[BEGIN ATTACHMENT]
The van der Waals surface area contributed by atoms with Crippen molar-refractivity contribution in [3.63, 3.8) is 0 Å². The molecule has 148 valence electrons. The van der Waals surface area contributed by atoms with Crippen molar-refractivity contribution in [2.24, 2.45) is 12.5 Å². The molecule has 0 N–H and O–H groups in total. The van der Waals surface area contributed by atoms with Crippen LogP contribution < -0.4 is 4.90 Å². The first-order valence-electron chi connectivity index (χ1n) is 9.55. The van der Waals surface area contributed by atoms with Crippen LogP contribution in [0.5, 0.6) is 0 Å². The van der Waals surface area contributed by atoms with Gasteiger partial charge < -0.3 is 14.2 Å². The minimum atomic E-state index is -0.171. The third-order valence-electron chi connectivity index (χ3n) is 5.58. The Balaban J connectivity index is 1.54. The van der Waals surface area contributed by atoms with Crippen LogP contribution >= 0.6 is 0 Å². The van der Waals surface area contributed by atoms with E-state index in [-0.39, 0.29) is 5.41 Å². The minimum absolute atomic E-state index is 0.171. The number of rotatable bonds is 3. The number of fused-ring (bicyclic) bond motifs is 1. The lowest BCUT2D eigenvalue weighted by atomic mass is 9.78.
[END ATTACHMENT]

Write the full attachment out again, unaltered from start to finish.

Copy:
The van der Waals surface area contributed by atoms with Crippen molar-refractivity contribution in [3.63, 3.8) is 0 Å². The molecule has 148 valence electrons. The van der Waals surface area contributed by atoms with Crippen molar-refractivity contribution in [2.24, 2.45) is 12.5 Å². The molecule has 0 N–H and O–H groups in total. The van der Waals surface area contributed by atoms with Crippen LogP contribution < -0.4 is 4.90 Å². The first-order valence-electron chi connectivity index (χ1n) is 9.55. The van der Waals surface area contributed by atoms with Crippen LogP contribution in [0.5, 0.6) is 0 Å². The van der Waals surface area contributed by atoms with Gasteiger partial charge < -0.3 is 14.2 Å². The minimum atomic E-state index is -0.171. The third-order valence-electron chi connectivity index (χ3n) is 5.58. The Balaban J connectivity index is 1.54. The van der Waals surface area contributed by atoms with Crippen LogP contribution >= 0.6 is 0 Å². The van der Waals surface area contributed by atoms with E-state index in [-0.39, 0.29) is 5.41 Å². The minimum absolute atomic E-state index is 0.171. The number of rotatable bonds is 3. The number of fused-ring (bicyclic) bond motifs is 1. The lowest BCUT2D eigenvalue weighted by atomic mass is 9.78.